In part 2, the emphasis is on language, and more specifically, ''Quebec's use of language planning as a means of finding a voice for itself which is distinct both from France and within North America'' (p. 81). First, chapter 5 summarizes the key events with regards to the status planning that has been an intrinsic part of Quebec's official language policy since the 1960s. The authors point out that more recently, the focus has been on 'de-enthnicizing' French and its promotion as a means to create equal opportunities for all Quebecers, including immigrants. This inevitably leads to the question that is addressed in the 6th chapter: which variety of French should be promoted in Quebec, the variety that has developed locally ('français d'ici'), or a 'standard' variety that is associated with France and confounded with several other notions such as international French, Parisian French, etc. In order to sketch evolution of this debate, the chapter goes back to origins of the myth of a 'French Canadian patois' in the 19th century, and links this to the emergence of a sense of linguistic insecurity amongst French-speaking Quebecers ''because of the perceived lack of quality associated with their variety'' (p. 81). The question is raised whether to be truly civic, Quebec should abandon its 'national variety' and adopt a form of 'international French'.
The third and last part of the book presents three case-studies that focus respectively on immigrant groups (ch. 7), English speakers (ch. 8) and Aboriginal nations (ch. 9) that live in Quebec. The authors examine how these minority groups experience their relationship to Quebec society and explore the range of meanings that belonging can have for these Quebecers. Attention is also paid to the attitudes of the Francophone majority and whether it can fully accept these groups as 'true' Quebecers. Finally, the blurring of boundaries between majority and minority groups through growing bi- and multilingualism and mixing is discussed.
The final chapter ''summarises the findings in terms of the three main research question posed above'' (p. 6). The authors look at how these questions could play out in the (near) future. They conclude that ''Quebec's model of intercultural citizenship, which allows the affirmation of a distinct culture predicated on the French language, the accommodation and respect of pluralism, and the construction of a common identity by Quebecers of all ethnic origins'' (p. 197) is worth pursuing as ''it seems clear that present global conditions will continue in the foreseeable future, and that Quebec will continue to be faced with the challenge of new arrivals from an increasingly wide range of countries of origin'' (p. 197). This said, a number of related difficulties are identified with regards to the appeal of a civic model of citizenship and language amongst minority groups, and the authors emphasize the importance of the development of mechanisms ''to ensure that each minority's voice is clearly heard in the shaping of its own and the collective present and future'' (p. 198). This way, Quebec is ''at the forefront of what it means to construct a modern, inclusive, liberal democracy'' (p. 198) and a source of inspiration for other nation-states as well as sub-states.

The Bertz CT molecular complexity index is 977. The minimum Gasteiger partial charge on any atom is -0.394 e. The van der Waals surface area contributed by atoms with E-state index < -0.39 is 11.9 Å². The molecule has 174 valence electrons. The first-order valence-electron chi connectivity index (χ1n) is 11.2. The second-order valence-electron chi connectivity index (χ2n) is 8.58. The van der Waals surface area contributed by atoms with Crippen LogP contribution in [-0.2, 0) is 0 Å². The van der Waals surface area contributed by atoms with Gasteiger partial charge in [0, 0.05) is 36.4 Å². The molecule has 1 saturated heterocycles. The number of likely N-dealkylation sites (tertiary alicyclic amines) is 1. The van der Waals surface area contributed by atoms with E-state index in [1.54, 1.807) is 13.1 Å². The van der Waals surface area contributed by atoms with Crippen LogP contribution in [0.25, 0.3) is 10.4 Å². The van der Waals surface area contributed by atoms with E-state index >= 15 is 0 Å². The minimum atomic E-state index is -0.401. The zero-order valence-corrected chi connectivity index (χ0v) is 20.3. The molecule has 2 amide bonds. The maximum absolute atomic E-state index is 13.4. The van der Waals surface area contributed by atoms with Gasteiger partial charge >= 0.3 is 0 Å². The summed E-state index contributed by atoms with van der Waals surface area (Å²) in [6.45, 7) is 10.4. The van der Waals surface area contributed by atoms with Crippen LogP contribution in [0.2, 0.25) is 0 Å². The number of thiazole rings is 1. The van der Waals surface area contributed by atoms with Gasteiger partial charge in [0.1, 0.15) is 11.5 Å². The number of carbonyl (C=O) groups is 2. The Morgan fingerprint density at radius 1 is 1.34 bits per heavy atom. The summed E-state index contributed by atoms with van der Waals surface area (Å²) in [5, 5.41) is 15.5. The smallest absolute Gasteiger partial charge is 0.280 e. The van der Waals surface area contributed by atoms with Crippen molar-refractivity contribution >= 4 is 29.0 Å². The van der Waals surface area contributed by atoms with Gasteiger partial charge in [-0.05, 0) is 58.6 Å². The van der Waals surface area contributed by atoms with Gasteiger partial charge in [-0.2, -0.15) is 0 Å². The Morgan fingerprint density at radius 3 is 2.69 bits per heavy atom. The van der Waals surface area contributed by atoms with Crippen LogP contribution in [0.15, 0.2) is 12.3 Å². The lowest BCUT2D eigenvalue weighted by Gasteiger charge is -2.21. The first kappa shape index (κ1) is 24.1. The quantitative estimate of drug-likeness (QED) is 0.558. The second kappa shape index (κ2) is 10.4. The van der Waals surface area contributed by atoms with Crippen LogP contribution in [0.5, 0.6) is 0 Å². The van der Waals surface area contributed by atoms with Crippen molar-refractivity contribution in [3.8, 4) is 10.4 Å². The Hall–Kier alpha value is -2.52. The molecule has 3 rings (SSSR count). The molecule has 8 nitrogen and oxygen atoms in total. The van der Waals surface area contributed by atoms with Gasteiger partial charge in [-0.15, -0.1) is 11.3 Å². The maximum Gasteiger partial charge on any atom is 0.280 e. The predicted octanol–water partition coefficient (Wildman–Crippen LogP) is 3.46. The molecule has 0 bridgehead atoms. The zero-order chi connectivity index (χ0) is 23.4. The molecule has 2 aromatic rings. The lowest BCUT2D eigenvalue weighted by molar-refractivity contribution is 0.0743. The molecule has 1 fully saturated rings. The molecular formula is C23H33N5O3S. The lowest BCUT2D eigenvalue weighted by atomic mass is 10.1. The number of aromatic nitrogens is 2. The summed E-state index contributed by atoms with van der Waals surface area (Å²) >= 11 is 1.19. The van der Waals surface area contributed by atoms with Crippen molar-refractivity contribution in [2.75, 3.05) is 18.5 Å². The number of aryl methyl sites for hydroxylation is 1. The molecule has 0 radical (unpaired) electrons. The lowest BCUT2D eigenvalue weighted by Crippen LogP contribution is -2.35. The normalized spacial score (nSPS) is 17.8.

EVALUATION In _Language, Citizenship and Identity in Quebec_, Leigh Oakes and Jane Warren present a concise yet clear overview not only of the Quebec situation as a particular case, but also of the general theoretical concepts of identity and citizenship that play a key role in the Quebec nation-building process. The authors manage to provide the reader with a balanced mix of theoretical notions and historical events that are crucial to comprehend the social processes that the book focuses on from several viewpoints (including Anglophone, immigrant and Aboriginal minorities) and angles (official texts, media debates, scholarly articles). In order to be able to examine the many different facets of the Quebec case, the authors inevitably have made choices and compromises with regards to the level of detail of their study. This, however, should not be seen as a shortcoming, as the book can easily be read as an introduction to the relationship between language and identity in Quebec by undergrad students in Linguistics or Sociology as well as non-experts, whilst scholars will like to consult some of the references available in its impressive bibliography.
Although on the back cover, the book is described as ''the first comprehensive study in English to make a sociolinguistic contribution to the question of Quebec identity'', it does not contain a chapter that provides the reader with a proper linguistic description of Quebec French, which, in turn, would allow for a better comprehension of some of the issues of language status and quality that are evoked, for instance, in chapter 6. Moreover, the analyses focus predominantly on official discourse and documents, making the book a sociological study of a language-related phenomenon, rather than a sociolinguistic study typically including analyses based on authentic linguistic production. It would seem logical to explore this path in another volume, making a considerable addition to this excellent analysis of the young Quebec Nation and the challenges it faces, bound to become indispensable to many a student, scholar or non-expert interested in the Quebec case or indeed one of the many other countries or regions that currently deal with the same challenges (e.g. Belgium, Catalonia).
ABOUT THE REVIEWER Andy Van Drom is a PhD candidate in Linguistics at Laval University, Quebec, Canada. His research focuses on the linguistic expression of identity in political discourse from a Critical Discourse Analysis perspective. He is also attached to the Faculty of Law (Laval University) where he coordinates a research project on linguistic polyphony in Contract Law.